Choosing to Engage in Citizenship Behaviors: Lessons from Research and Lent

As an Episcopalian, I observe the 40 days of Lent. This is the time, not including Sundays, between Ash Wednesday and Easter (technically ending on Maundy Thursday) where people will typically either give something up or add on an activity. For example, some people will fast (giving something up) or add a daily devotional (add on). 

I tried giving up stuff years ago, but found that resulted in begrudging Lent, and this seemed antithetical to the purpose. Thus, for the past several years, I have opted to add an activity, which meant doing something extra for someone else each day. Examples include buying meals for strangers, writing notes of appreciation, unloading the dishwasher (which my younger daughter especially liked since that is one of her daily chores), and the like.

Surprisingly, I liked doing so. In fact, while I would forget the "extra something" on occasion, near the end of the 40 days, I found I was intentionally seeking out opportunities to do something extra. And, it was not because I had to, but because I wanted to. 

All of this brings me to recent research from Kai Cha Yam, Anthony Klotz, Wei He, and Scott Reynolds.*  Organizational scientists will frequently refer to the helping behaviors I described as organizational citizenship behavior. In general, the more your company's employees engage in these behaviors, the better they perform, the higher the collective satisfaction, and the higher the overall effectiveness in the workplace.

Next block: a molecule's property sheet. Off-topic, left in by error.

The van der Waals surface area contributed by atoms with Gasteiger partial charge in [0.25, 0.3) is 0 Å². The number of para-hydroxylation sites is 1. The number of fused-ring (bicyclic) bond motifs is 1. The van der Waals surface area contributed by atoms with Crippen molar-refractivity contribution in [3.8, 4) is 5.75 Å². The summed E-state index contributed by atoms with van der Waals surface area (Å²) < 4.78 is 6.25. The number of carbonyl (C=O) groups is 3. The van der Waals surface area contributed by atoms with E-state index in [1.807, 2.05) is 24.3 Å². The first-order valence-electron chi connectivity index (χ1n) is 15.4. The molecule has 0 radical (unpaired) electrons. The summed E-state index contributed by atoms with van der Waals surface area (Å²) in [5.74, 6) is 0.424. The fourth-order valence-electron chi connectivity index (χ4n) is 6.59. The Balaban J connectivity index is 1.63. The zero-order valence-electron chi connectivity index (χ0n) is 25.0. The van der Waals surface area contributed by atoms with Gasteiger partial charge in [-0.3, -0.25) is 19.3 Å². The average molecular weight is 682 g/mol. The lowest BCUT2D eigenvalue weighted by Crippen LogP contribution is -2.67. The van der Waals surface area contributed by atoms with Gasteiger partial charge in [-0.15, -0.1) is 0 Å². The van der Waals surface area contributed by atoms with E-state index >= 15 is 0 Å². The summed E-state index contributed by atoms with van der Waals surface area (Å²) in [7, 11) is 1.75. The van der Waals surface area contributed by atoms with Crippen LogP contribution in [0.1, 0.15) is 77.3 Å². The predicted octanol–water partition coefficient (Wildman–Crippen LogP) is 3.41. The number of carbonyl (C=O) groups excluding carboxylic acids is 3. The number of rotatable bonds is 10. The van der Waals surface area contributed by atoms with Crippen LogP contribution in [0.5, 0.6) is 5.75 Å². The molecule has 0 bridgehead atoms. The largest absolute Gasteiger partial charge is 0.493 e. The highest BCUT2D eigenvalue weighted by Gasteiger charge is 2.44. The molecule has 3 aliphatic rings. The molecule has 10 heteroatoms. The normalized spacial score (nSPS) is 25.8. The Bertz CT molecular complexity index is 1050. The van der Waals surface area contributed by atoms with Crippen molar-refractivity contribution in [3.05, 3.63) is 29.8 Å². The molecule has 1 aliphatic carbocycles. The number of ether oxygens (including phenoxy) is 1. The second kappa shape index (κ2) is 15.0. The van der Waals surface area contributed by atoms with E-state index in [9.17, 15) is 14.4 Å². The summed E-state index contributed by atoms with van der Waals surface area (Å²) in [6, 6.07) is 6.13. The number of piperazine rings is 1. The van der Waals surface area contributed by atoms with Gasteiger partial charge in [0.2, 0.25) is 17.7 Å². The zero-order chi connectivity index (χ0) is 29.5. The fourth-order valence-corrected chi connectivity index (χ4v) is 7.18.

Yam and colleagues took an interesting approach by considering the source of motivation for the organizational citizenship behaviors (OCB's): did people engage in them because they wanted to or because they felt like they had to? And, did this matter in terms of the subsequent outcomes?

They collected data across three studies and observed that the source of motivation does matter. When people felt compelled to engage in OCB's, they also developed a sense of entitlement. They believed they had gone above and beyond what was expected of them. And, when this sense of entitlement developed, employees were more likely to actually engage in deviant behaviors, not helpful ones. 

I found the results from this study to be particularly relevant for me. As previously described, when I felt I was obligated to engage in certain behaviors for Lent, especially ones I did not enjoy (like giving up sweets), the outcomes were negative. But, when I engaged in extra behaviors I wanted to, the behaviors actually increased and will likely do so following Lent (to the delight of my daughter and hungry strangers at the local pizza by the slice shop). The key for sport organizations, then, is to understand how to foster this feeling of personal agency instead of obligation. 


Yam KC, A Klotz, W He and S Reynolds (in press). From good soldiers to psychologically entitled: Examining when and why citizenship behavior leads to deviance. Academy of Management Journal